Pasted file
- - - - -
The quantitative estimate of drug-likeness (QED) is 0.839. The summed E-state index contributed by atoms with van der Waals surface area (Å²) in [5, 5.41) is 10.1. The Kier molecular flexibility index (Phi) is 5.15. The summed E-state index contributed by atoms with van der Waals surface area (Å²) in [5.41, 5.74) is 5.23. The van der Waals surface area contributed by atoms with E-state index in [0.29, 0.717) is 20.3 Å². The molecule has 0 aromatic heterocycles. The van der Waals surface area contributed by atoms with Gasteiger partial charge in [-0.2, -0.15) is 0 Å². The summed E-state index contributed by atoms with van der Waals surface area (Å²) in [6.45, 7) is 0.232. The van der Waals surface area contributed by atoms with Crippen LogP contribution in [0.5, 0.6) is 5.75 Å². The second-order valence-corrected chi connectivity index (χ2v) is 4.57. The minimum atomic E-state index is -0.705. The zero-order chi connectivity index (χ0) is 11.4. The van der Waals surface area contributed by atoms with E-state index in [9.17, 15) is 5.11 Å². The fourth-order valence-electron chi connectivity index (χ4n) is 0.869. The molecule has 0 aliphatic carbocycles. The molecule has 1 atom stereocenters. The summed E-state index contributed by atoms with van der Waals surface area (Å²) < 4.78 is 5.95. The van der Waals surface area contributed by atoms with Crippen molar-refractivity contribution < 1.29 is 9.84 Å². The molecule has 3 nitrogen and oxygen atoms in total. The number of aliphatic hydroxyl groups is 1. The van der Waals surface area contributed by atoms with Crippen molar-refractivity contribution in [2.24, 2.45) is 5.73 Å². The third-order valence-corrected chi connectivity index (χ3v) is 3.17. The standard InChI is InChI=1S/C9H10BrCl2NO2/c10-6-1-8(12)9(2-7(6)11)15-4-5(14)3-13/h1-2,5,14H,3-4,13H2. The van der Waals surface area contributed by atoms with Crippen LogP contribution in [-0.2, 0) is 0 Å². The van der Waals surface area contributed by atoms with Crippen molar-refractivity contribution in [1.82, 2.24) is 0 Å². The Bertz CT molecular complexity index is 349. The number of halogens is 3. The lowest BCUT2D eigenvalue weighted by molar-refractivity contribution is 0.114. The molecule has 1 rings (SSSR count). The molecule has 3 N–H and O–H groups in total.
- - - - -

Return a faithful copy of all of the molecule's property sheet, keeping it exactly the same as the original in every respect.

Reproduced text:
The quantitative estimate of drug-likeness (QED) is 0.839. The summed E-state index contributed by atoms with van der Waals surface area (Å²) in [5, 5.41) is 10.1. The Kier molecular flexibility index (Phi) is 5.15. The summed E-state index contributed by atoms with van der Waals surface area (Å²) in [5.41, 5.74) is 5.23. The van der Waals surface area contributed by atoms with E-state index in [0.29, 0.717) is 20.3 Å². The molecule has 0 aromatic heterocycles. The van der Waals surface area contributed by atoms with Gasteiger partial charge in [-0.2, -0.15) is 0 Å². The summed E-state index contributed by atoms with van der Waals surface area (Å²) in [6.45, 7) is 0.232. The van der Waals surface area contributed by atoms with Crippen LogP contribution in [0.5, 0.6) is 5.75 Å². The second-order valence-corrected chi connectivity index (χ2v) is 4.57. The minimum atomic E-state index is -0.705. The zero-order chi connectivity index (χ0) is 11.4. The van der Waals surface area contributed by atoms with E-state index in [9.17, 15) is 5.11 Å². The fourth-order valence-electron chi connectivity index (χ4n) is 0.869. The molecule has 0 aliphatic carbocycles. The molecule has 1 atom stereocenters. The summed E-state index contributed by atoms with van der Waals surface area (Å²) < 4.78 is 5.95. The van der Waals surface area contributed by atoms with Crippen molar-refractivity contribution < 1.29 is 9.84 Å². The molecule has 3 nitrogen and oxygen atoms in total. The number of aliphatic hydroxyl groups is 1. The van der Waals surface area contributed by atoms with Crippen molar-refractivity contribution in [2.24, 2.45) is 5.73 Å². The third-order valence-corrected chi connectivity index (χ3v) is 3.17. The standard InChI is InChI=1S/C9H10BrCl2NO2/c10-6-1-8(12)9(2-7(6)11)15-4-5(14)3-13/h1-2,5,14H,3-4,13H2. The van der Waals surface area contributed by atoms with Crippen LogP contribution in [-0.2, 0) is 0 Å². The van der Waals surface area contributed by atoms with Crippen molar-refractivity contribution in [1.82, 2.24) is 0 Å². The Bertz CT molecular complexity index is 349. The number of halogens is 3. The lowest BCUT2D eigenvalue weighted by molar-refractivity contribution is 0.114. The molecule has 1 rings (SSSR count). The molecule has 3 N–H and O–H groups in total.